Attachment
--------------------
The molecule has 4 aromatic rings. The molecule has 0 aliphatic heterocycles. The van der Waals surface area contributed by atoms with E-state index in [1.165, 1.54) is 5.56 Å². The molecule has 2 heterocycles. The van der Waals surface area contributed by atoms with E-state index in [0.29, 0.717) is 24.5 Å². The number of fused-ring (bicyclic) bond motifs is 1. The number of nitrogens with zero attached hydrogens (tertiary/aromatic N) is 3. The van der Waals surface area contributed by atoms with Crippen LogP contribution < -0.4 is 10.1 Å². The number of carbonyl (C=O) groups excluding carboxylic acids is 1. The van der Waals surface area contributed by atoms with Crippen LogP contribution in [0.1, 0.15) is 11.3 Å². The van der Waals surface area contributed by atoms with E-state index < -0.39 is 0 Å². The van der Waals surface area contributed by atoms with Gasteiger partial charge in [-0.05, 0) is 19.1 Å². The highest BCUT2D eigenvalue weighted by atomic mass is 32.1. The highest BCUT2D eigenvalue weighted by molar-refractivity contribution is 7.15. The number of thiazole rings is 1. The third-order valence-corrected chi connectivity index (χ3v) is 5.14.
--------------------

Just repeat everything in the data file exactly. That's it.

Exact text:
The molecule has 4 aromatic rings. The molecule has 0 aliphatic heterocycles. The van der Waals surface area contributed by atoms with E-state index in [1.165, 1.54) is 5.56 Å². The molecule has 2 heterocycles. The van der Waals surface area contributed by atoms with E-state index in [0.29, 0.717) is 24.5 Å². The number of fused-ring (bicyclic) bond motifs is 1. The number of nitrogens with zero attached hydrogens (tertiary/aromatic N) is 3. The van der Waals surface area contributed by atoms with Crippen LogP contribution < -0.4 is 10.1 Å². The number of carbonyl (C=O) groups excluding carboxylic acids is 1. The van der Waals surface area contributed by atoms with Crippen LogP contribution in [0.1, 0.15) is 11.3 Å². The van der Waals surface area contributed by atoms with E-state index < -0.39 is 0 Å². The van der Waals surface area contributed by atoms with Gasteiger partial charge in [-0.05, 0) is 19.1 Å². The highest BCUT2D eigenvalue weighted by atomic mass is 32.1. The highest BCUT2D eigenvalue weighted by molar-refractivity contribution is 7.15. The number of thiazole rings is 1. The third-order valence-corrected chi connectivity index (χ3v) is 5.14.